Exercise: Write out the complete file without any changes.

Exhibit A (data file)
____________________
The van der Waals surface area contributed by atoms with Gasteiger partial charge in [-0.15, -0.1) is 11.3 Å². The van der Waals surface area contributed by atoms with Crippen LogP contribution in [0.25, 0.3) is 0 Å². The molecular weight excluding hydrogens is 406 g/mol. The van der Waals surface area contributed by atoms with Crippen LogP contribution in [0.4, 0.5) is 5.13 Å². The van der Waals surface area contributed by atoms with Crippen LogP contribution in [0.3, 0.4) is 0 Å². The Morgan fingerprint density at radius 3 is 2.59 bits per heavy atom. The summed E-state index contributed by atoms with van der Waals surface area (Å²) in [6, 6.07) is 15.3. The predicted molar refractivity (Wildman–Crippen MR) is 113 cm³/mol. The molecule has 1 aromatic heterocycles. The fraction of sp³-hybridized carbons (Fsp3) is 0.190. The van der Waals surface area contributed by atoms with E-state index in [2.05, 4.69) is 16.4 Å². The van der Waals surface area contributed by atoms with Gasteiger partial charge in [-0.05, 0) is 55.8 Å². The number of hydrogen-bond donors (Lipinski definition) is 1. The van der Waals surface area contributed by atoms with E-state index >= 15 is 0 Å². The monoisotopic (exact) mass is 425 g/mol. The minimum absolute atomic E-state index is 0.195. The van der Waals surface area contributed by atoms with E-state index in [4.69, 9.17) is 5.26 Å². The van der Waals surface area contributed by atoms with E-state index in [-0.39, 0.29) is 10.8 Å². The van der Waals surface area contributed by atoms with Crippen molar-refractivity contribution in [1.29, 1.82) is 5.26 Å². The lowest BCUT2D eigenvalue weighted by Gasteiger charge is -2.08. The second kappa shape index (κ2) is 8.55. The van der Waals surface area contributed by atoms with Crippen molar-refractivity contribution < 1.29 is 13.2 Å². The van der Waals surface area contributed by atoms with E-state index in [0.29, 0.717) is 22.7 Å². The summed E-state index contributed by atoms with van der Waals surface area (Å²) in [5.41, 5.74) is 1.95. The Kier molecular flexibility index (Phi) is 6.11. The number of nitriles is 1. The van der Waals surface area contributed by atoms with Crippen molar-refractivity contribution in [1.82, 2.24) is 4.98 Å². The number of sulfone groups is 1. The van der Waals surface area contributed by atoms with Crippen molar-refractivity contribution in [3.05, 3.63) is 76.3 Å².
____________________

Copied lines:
The van der Waals surface area contributed by atoms with Gasteiger partial charge in [-0.15, -0.1) is 11.3 Å². The van der Waals surface area contributed by atoms with Crippen LogP contribution in [0.25, 0.3) is 0 Å². The molecular weight excluding hydrogens is 406 g/mol. The van der Waals surface area contributed by atoms with Crippen LogP contribution in [0.4, 0.5) is 5.13 Å². The van der Waals surface area contributed by atoms with Crippen LogP contribution in [0.3, 0.4) is 0 Å². The Morgan fingerprint density at radius 3 is 2.59 bits per heavy atom. The summed E-state index contributed by atoms with van der Waals surface area (Å²) in [6, 6.07) is 15.3. The predicted molar refractivity (Wildman–Crippen MR) is 113 cm³/mol. The molecule has 1 aromatic heterocycles. The fraction of sp³-hybridized carbons (Fsp3) is 0.190. The van der Waals surface area contributed by atoms with E-state index in [2.05, 4.69) is 16.4 Å². The van der Waals surface area contributed by atoms with Gasteiger partial charge in [-0.05, 0) is 55.8 Å². The number of hydrogen-bond donors (Lipinski definition) is 1. The van der Waals surface area contributed by atoms with E-state index >= 15 is 0 Å². The monoisotopic (exact) mass is 425 g/mol. The minimum absolute atomic E-state index is 0.195. The van der Waals surface area contributed by atoms with E-state index in [4.69, 9.17) is 5.26 Å². The van der Waals surface area contributed by atoms with E-state index in [-0.39, 0.29) is 10.8 Å². The van der Waals surface area contributed by atoms with Crippen molar-refractivity contribution in [1.29, 1.82) is 5.26 Å². The lowest BCUT2D eigenvalue weighted by Gasteiger charge is -2.08. The second kappa shape index (κ2) is 8.55. The van der Waals surface area contributed by atoms with Crippen molar-refractivity contribution < 1.29 is 13.2 Å². The van der Waals surface area contributed by atoms with E-state index in [0.29, 0.717) is 22.7 Å². The summed E-state index contributed by atoms with van der Waals surface area (Å²) in [5.41, 5.74) is 1.95. The Kier molecular flexibility index (Phi) is 6.11. The number of nitriles is 1. The van der Waals surface area contributed by atoms with Crippen molar-refractivity contribution in [1.82, 2.24) is 4.98 Å². The number of sulfone groups is 1. The van der Waals surface area contributed by atoms with Crippen molar-refractivity contribution in [3.05, 3.63) is 76.3 Å².